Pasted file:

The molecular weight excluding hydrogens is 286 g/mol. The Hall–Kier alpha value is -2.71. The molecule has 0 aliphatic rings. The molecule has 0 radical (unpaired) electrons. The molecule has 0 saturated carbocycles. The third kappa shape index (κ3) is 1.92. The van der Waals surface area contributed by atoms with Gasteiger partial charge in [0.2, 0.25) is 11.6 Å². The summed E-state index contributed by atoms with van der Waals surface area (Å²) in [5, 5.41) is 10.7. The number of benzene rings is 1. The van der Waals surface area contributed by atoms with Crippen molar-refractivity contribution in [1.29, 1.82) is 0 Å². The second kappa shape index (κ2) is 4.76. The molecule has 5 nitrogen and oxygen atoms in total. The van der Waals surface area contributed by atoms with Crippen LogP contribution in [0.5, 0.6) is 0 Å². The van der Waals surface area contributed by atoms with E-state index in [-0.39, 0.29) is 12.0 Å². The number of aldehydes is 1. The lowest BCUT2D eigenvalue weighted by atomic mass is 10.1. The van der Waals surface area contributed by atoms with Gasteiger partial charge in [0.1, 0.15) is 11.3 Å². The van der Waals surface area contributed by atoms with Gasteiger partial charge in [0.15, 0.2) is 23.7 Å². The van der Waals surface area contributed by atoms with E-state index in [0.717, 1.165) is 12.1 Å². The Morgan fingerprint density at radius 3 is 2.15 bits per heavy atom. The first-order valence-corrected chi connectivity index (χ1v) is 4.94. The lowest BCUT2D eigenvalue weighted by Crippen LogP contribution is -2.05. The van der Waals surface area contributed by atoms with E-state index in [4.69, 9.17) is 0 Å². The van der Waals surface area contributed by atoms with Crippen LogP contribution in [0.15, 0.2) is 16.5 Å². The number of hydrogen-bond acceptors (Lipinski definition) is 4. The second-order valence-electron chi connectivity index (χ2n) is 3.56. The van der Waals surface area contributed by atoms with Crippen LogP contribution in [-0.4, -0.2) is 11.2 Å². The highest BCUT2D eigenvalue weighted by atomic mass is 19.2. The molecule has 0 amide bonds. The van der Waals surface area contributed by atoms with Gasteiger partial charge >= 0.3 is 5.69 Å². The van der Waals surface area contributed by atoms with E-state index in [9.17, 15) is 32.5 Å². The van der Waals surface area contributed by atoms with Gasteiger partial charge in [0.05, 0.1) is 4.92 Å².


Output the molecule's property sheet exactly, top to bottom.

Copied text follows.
The molecular weight excluding hydrogens is 286 g/mol. The Hall–Kier alpha value is -2.71. The molecule has 0 aliphatic rings. The molecule has 0 radical (unpaired) electrons. The molecule has 0 saturated carbocycles. The third kappa shape index (κ3) is 1.92. The van der Waals surface area contributed by atoms with Gasteiger partial charge in [0.2, 0.25) is 11.6 Å². The summed E-state index contributed by atoms with van der Waals surface area (Å²) in [5, 5.41) is 10.7. The number of benzene rings is 1. The van der Waals surface area contributed by atoms with Crippen molar-refractivity contribution in [1.29, 1.82) is 0 Å². The second kappa shape index (κ2) is 4.76. The molecule has 5 nitrogen and oxygen atoms in total. The van der Waals surface area contributed by atoms with Crippen LogP contribution in [0.5, 0.6) is 0 Å². The van der Waals surface area contributed by atoms with E-state index in [-0.39, 0.29) is 12.0 Å². The number of aldehydes is 1. The lowest BCUT2D eigenvalue weighted by atomic mass is 10.1. The van der Waals surface area contributed by atoms with Gasteiger partial charge in [0.1, 0.15) is 11.3 Å². The van der Waals surface area contributed by atoms with Gasteiger partial charge in [0.15, 0.2) is 23.7 Å². The van der Waals surface area contributed by atoms with E-state index in [0.717, 1.165) is 12.1 Å². The Morgan fingerprint density at radius 3 is 2.15 bits per heavy atom. The first-order valence-corrected chi connectivity index (χ1v) is 4.94. The lowest BCUT2D eigenvalue weighted by Crippen LogP contribution is -2.05. The van der Waals surface area contributed by atoms with E-state index in [4.69, 9.17) is 0 Å². The van der Waals surface area contributed by atoms with Crippen LogP contribution in [0.15, 0.2) is 16.5 Å². The number of hydrogen-bond acceptors (Lipinski definition) is 4. The second-order valence-electron chi connectivity index (χ2n) is 3.56. The van der Waals surface area contributed by atoms with Crippen LogP contribution in [-0.4, -0.2) is 11.2 Å². The highest BCUT2D eigenvalue weighted by atomic mass is 19.2. The molecule has 0 amide bonds. The van der Waals surface area contributed by atoms with Gasteiger partial charge >= 0.3 is 5.69 Å². The van der Waals surface area contributed by atoms with E-state index in [9.17, 15) is 32.5 Å². The van der Waals surface area contributed by atoms with Gasteiger partial charge in [0.05, 0.1) is 4.92 Å².